November 21, 2015, Kitchener, Ontario
Posted by: Robert Deutschmann, Personal Injury Lawyer
Economical v Caughy
Date of Decision: June 10, 2015
Heard Before: The Honourable Mr. Justice R. J. Nightingale
SUPERIOR COURT OF JUSTICE - ONTARIO
In this case Economical sought an application forward to determine whether an accident as defined in the SABS occurred.
Mr. Caughy drove his family in a truck and camper trailer to a campground. He parked the trailer alongside other trailers and detached it from the car. There was a space between the campers which used as a walkway. During the night two motorcycles were moved into the walkway area by some other campers without Mr. Caughy’s knowledge.
That night, after having spent the day and evening drinking alcohol, Mr. Caughy was playing tag with the kids around the parked truck, colliding and tripping over the motorcycles. He fell forward striking his truck, falling to the ground. He sustained serious spinal cord injuries. He applied to Economical under his policy for benefits and was denied. Economical’s position is that Mr. Caughy is not entitled to accident benefits as he was not involved in an “accident” as defined by the SABs. Mr. Caughy disagrees.
Justice Nightingale reviewed the legislation and the law. He determined that the SABS has a clear definition of ‘accident’:
“… an incident in which the use or operation of an automobile directly causes an impairment or directly causes damage to any prescription eyewear, denture, hearing aid, prosthesis or other medical or dental device.”
Justice Nightingale then reviewed the law and determined that in order to be considered an accident this incident must meet the twofold test:
Did the accident result from ordinary and well-known activities to which automobiles are put? (the “Purpose Test”) and
Was the relationship causal or was it merely fortuitous or incidental? (the “Causation Test”).
Upon considering previous decisions and the facts of this case, Justice Nightingale determined that the owner of the motorcycle had parked it temporarily on the walkway area intended for pedestrian use shortly before this incident. The motorcycle was obviously not in motion at the time of the incident but the temporary parking of the motorcycle that evening on that walkway constitutes a normal, ordinary or well-known use or operation of that motorcycle. There was no evidence that the motorcycle was inoperable at the time of it being parked or at the time of the incident. In addition, there was no evidence that the motorcycle was intended to be left or stored there for an extended period of time. Therefore, in Justice Nightingale’s view Mr. Caughy satisfied the purpose test.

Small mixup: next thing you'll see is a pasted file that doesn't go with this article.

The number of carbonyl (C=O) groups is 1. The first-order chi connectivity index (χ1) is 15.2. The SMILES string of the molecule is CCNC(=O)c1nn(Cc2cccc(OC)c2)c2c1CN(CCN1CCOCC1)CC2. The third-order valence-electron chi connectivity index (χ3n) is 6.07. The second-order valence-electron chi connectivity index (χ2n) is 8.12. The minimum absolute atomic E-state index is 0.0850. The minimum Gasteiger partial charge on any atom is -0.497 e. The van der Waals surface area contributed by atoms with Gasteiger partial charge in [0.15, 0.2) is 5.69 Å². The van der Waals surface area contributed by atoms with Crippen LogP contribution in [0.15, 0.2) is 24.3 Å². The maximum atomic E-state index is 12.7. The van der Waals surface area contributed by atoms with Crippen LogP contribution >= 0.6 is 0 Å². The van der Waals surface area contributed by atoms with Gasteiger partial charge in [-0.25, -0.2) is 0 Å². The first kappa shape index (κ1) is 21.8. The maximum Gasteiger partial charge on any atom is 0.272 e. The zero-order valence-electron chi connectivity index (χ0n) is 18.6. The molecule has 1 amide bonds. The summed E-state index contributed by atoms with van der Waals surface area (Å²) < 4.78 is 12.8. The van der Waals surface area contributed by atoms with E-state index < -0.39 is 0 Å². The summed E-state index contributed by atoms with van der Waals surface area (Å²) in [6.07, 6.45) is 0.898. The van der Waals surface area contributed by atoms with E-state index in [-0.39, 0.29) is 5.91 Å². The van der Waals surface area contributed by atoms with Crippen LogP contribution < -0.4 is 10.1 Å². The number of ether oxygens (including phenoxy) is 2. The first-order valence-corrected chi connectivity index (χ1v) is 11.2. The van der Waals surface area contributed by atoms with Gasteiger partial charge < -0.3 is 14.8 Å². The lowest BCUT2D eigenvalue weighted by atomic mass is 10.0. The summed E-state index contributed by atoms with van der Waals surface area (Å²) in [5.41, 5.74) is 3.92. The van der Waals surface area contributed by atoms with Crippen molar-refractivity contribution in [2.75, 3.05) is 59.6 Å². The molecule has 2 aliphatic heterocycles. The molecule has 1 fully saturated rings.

In this case, the temporary parking of the motorcycle in the circumstances that evening was the dominant feature in the incident and not simply ancillary to it. The motorcycle was parked on the pedestrian walkway after dark shortly before this incident unknown to the Respondent. A reasonable inference was that because of its size and dimensions, it was likely less noticeable to pedestrians using that walkway than if a regular car was parked there especially because of the darkness. There is no evidence that any warnings to others using the walkway of the presence of the motorcycle including signage or barriers were used. The parking of that motorcycle in those circumstances that night created or added to the risk of injury that befell Mr. Caughy and other pedestrians using that walkway. The parking of the motorcycle not just led to his injuries, it contributed physically to and/or caused them.
Based on the evidence the use or operation of the motorcycle in question was a cause of the Mr. Caughy’s injuries and Justice Nightingale determined there was an unbroken chain of causation linking the conduct of the operator of the motorcycle in question, as a motorist, to Mr. Caughy’s injuries. The fact that the Mr. Caughy may have been running after dark at the time of the incident and after having consumed considerable amounts of alcohol are not intervening acts sufficient to break the chain of causation between his colliding with the motorcycle and his injuries. He therefore has met the causation test.
Accordingly the Justice ruled Mr. Caughy was involved in an accident pursuant to the Statutory Accident Benefits Schedule.